No exceptions to Idaho Falls’ snow-removal ordinance
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IDAHO FALLS — Prior to a wording change, those who were pregnant, elderly, or physically/mentally impaired were exempt from being required to remove snow from their sidewalks.
Now those who fall under that category will be held responsible for snow removal from sidewalks in front of their homes after the City Council amended exemptions from code 8-10-8.
Ordinance 2394 stated that property owners are required to remove hail, snow, sleet, and/or ice from sidewalks and other public ways within the city, within 24 hours immediately following a precipitation event.
Code 8-10-8 had been in effect for several years and stated the following people would be exempt from the duty:
1. A person who is physically or mentally in such a manner that they are unable to perform the duty imposed. 2. A pregnant person. 3. A person who is 70 or more years of age; and, 4. A lessee who occupies a unit of a multi-family dwelling on the owner’s property who is not an agent etc. (Lessee’s whose landlord don’t make them responsible for snow removal)
The purpose of the snow-removal ordinance is to minimize potential danger and obstruction from certain sidewalks and other public ways and encourage use by pedestrians. Prior to the change in the city code, those who were exempt could contact the city for assistance.
Residents can be cited with an infraction for every 24-hour period their sidewalks are blocked, according to city code.
Kerry Hammon, spokeswoman for the City of Idaho Falls, said to remain fair, the city can’t make exemptions to certain groups of people.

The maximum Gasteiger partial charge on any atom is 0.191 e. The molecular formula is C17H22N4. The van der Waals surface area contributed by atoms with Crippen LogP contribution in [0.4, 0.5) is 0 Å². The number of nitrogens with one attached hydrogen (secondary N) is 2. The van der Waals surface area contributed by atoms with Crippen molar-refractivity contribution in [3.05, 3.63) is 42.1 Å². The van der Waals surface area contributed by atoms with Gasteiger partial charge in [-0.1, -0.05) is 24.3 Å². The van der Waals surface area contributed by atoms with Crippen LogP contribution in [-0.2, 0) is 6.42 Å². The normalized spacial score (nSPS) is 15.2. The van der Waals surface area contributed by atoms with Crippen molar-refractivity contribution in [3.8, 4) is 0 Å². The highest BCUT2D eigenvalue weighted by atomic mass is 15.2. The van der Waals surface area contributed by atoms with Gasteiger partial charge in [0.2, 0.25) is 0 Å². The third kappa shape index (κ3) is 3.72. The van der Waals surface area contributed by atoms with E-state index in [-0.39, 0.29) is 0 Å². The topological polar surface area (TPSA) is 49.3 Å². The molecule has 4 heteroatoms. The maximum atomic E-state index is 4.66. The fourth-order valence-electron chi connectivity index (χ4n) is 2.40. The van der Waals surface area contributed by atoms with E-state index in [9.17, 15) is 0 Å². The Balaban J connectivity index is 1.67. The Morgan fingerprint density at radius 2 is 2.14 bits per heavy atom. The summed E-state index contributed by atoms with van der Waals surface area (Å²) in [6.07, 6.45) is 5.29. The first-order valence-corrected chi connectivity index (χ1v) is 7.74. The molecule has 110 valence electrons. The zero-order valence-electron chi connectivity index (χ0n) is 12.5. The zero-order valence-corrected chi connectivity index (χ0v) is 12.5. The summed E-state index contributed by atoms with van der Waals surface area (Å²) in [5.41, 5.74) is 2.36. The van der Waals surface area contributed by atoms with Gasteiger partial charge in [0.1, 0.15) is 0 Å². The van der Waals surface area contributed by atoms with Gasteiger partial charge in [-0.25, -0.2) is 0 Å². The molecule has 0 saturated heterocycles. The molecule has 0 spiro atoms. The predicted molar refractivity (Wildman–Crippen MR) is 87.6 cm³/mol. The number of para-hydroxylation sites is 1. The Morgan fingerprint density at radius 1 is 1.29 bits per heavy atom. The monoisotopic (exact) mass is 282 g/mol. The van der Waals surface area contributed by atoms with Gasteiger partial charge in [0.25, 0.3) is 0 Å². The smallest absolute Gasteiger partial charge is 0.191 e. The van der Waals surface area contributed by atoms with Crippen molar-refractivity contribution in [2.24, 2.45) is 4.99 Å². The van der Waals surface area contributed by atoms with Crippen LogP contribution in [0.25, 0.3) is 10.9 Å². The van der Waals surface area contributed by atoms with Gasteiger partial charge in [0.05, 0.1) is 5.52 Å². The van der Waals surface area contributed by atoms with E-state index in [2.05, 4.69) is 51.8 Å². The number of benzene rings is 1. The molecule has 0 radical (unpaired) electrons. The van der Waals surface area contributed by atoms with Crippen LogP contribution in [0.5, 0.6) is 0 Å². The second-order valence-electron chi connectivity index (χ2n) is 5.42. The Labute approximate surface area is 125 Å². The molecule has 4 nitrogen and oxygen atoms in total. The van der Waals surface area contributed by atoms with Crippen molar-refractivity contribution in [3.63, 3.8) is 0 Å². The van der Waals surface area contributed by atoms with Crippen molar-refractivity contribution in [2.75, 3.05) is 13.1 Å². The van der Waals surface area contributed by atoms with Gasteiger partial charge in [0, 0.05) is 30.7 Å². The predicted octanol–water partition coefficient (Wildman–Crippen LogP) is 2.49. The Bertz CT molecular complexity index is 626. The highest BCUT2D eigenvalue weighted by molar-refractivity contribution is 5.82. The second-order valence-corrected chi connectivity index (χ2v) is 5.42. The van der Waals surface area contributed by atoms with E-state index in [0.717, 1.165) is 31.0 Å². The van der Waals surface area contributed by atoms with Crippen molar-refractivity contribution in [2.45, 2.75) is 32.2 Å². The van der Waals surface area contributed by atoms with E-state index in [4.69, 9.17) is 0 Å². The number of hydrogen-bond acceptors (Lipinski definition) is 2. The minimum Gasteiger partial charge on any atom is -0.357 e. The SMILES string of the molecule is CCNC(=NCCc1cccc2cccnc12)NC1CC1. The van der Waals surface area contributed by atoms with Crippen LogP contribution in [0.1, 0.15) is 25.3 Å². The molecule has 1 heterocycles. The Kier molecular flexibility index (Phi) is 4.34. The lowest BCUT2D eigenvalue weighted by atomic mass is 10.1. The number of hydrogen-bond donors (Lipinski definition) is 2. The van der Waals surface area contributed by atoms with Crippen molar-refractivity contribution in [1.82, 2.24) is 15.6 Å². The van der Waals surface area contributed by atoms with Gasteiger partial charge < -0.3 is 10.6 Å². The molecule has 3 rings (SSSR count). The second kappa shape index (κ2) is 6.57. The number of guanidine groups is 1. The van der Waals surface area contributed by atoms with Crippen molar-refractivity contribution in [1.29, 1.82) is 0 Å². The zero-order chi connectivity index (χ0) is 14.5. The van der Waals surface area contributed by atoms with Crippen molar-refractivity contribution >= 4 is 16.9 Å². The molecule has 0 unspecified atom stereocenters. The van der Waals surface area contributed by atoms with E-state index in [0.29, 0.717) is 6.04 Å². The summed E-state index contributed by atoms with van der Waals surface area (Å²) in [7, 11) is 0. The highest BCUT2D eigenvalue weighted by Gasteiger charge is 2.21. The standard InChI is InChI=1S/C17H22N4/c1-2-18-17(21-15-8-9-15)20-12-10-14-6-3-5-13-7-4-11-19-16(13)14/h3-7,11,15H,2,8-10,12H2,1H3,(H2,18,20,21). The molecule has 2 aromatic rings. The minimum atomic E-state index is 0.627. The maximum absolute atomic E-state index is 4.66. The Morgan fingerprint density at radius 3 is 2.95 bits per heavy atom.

“That singles out individuals, and we need to prevent that in our city ordinances,” Hammon said Monday. “Essentially, the language in the ordinance was changed to clarify that all property owners within the City of Idaho Falls are responsible for removing snow from their sidewalks to be compliant with ADA (Americans with Disabilities Act) access. The snow must be removed from sidewalks within 24 hours immediately following the cessation of the precipitation event.”
During a special City Council meeting Nov. 21, Councilwoman Barbara Ehardt, liaison to the Public Works Department, said now everyone will be held accountable for snow removal on sidewalks.
“We’re basically saying everyone is responsible to remove the snow from their property. As many people do, some will no doubt be required to hire people to do that because they themselves may not be able to do that,” Ehardt said.
She adds it is the fairest way to make sidewalks accessible to everyone.
Hammon said City Attorney Randy Fife did not feel that such exemptions would meet a constitutional challenge in the courts because the categories unfairly singled out people based upon physical characteristics, gender fertility, and age and because those exemptions didn’t accomplish the goals of sidewalk snow removal.
“Adjustments to the city code now place responsibility on the property owner, who themselves can decide how to remove the snow to comply,” Hammon said.
During the meeting, Councilman John Radford said he hopes those who need assistance won’t hesitate to speak up.
“I hope that the people who have a hard time making this happen themselves, whether disabled or older or infirm, that they’ll reach out to those around them to those who can help,” he said.
Hammon said the city isn’t trying to neglect those in need and has set up a way for them to continue to receive help.
The city’s volunteer coordinator in the Parks and Recreation Department, Mason Handke, is making a list of those who are available to clear snow for those who can’t do it themselves.
If you are an organization are willing to volunteer, contact Handke at (208) 612-8786.
“We encourage citizens to reach out in service to their family members, friends and neighbors who may not be physically able to remove snow from their sidewalks,” Hammon said.